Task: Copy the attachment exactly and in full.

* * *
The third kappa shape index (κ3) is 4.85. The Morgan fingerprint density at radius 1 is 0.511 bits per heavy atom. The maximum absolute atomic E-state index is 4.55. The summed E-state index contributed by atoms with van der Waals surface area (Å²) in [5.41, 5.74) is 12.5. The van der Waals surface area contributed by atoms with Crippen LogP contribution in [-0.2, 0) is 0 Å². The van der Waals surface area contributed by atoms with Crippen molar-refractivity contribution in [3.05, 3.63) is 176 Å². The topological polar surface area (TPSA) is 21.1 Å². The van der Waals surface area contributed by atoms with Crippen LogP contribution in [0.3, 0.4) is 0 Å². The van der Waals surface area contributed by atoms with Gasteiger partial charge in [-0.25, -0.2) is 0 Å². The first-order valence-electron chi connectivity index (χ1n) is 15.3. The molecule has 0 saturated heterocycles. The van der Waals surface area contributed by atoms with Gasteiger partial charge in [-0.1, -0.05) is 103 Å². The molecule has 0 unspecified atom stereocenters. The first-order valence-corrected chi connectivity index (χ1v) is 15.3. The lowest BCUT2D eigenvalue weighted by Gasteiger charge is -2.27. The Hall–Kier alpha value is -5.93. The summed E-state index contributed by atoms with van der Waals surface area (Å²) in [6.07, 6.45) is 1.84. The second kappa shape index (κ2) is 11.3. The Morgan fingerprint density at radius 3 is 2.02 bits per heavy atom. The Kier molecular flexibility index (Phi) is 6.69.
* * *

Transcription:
The third kappa shape index (κ3) is 4.85. The Morgan fingerprint density at radius 1 is 0.511 bits per heavy atom. The maximum absolute atomic E-state index is 4.55. The summed E-state index contributed by atoms with van der Waals surface area (Å²) in [5.41, 5.74) is 12.5. The van der Waals surface area contributed by atoms with Crippen LogP contribution in [-0.2, 0) is 0 Å². The van der Waals surface area contributed by atoms with Crippen molar-refractivity contribution in [3.05, 3.63) is 176 Å². The topological polar surface area (TPSA) is 21.1 Å². The van der Waals surface area contributed by atoms with Crippen LogP contribution in [0.3, 0.4) is 0 Å². The van der Waals surface area contributed by atoms with Gasteiger partial charge in [-0.25, -0.2) is 0 Å². The first-order valence-electron chi connectivity index (χ1n) is 15.3. The molecule has 0 saturated heterocycles. The van der Waals surface area contributed by atoms with Gasteiger partial charge in [-0.1, -0.05) is 103 Å². The molecule has 0 unspecified atom stereocenters. The first-order valence-corrected chi connectivity index (χ1v) is 15.3. The lowest BCUT2D eigenvalue weighted by Gasteiger charge is -2.27. The Hall–Kier alpha value is -5.93. The summed E-state index contributed by atoms with van der Waals surface area (Å²) in [6.07, 6.45) is 1.84. The second kappa shape index (κ2) is 11.3. The Morgan fingerprint density at radius 3 is 2.02 bits per heavy atom. The Kier molecular flexibility index (Phi) is 6.69.